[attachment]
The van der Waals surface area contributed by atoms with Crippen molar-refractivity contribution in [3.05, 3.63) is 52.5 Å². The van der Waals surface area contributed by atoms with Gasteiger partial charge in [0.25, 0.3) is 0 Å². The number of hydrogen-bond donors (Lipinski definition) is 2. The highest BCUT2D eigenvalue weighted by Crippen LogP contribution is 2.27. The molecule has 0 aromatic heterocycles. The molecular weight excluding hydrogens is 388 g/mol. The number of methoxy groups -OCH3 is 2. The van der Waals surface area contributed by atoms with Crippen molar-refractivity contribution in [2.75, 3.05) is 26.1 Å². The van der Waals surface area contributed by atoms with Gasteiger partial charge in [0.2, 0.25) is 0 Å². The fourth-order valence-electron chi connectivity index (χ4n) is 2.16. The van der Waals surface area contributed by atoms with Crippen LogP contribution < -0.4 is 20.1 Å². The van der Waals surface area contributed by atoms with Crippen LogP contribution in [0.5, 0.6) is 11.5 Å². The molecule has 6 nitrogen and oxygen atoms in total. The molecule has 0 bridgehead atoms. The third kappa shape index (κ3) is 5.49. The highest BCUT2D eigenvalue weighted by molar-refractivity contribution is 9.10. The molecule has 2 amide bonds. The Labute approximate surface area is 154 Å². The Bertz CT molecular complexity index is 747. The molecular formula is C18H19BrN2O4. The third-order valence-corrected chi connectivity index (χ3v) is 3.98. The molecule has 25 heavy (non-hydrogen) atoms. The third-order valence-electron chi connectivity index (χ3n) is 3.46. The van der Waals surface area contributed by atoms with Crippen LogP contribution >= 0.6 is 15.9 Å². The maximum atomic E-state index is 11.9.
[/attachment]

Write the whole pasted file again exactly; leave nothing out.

The van der Waals surface area contributed by atoms with Crippen molar-refractivity contribution in [3.05, 3.63) is 52.5 Å². The van der Waals surface area contributed by atoms with Gasteiger partial charge in [0.25, 0.3) is 0 Å². The number of hydrogen-bond donors (Lipinski definition) is 2. The highest BCUT2D eigenvalue weighted by Crippen LogP contribution is 2.27. The molecule has 0 aromatic heterocycles. The molecular weight excluding hydrogens is 388 g/mol. The number of methoxy groups -OCH3 is 2. The van der Waals surface area contributed by atoms with Crippen molar-refractivity contribution in [2.75, 3.05) is 26.1 Å². The van der Waals surface area contributed by atoms with Gasteiger partial charge in [0.2, 0.25) is 0 Å². The fourth-order valence-electron chi connectivity index (χ4n) is 2.16. The van der Waals surface area contributed by atoms with Crippen LogP contribution < -0.4 is 20.1 Å². The van der Waals surface area contributed by atoms with Crippen LogP contribution in [0.5, 0.6) is 11.5 Å². The molecule has 6 nitrogen and oxygen atoms in total. The molecule has 0 bridgehead atoms. The third kappa shape index (κ3) is 5.49. The highest BCUT2D eigenvalue weighted by molar-refractivity contribution is 9.10. The molecule has 2 amide bonds. The Labute approximate surface area is 154 Å². The Bertz CT molecular complexity index is 747. The molecular formula is C18H19BrN2O4. The third-order valence-corrected chi connectivity index (χ3v) is 3.98. The molecule has 25 heavy (non-hydrogen) atoms. The third-order valence-electron chi connectivity index (χ3n) is 3.46. The van der Waals surface area contributed by atoms with Crippen LogP contribution >= 0.6 is 15.9 Å². The maximum atomic E-state index is 11.9.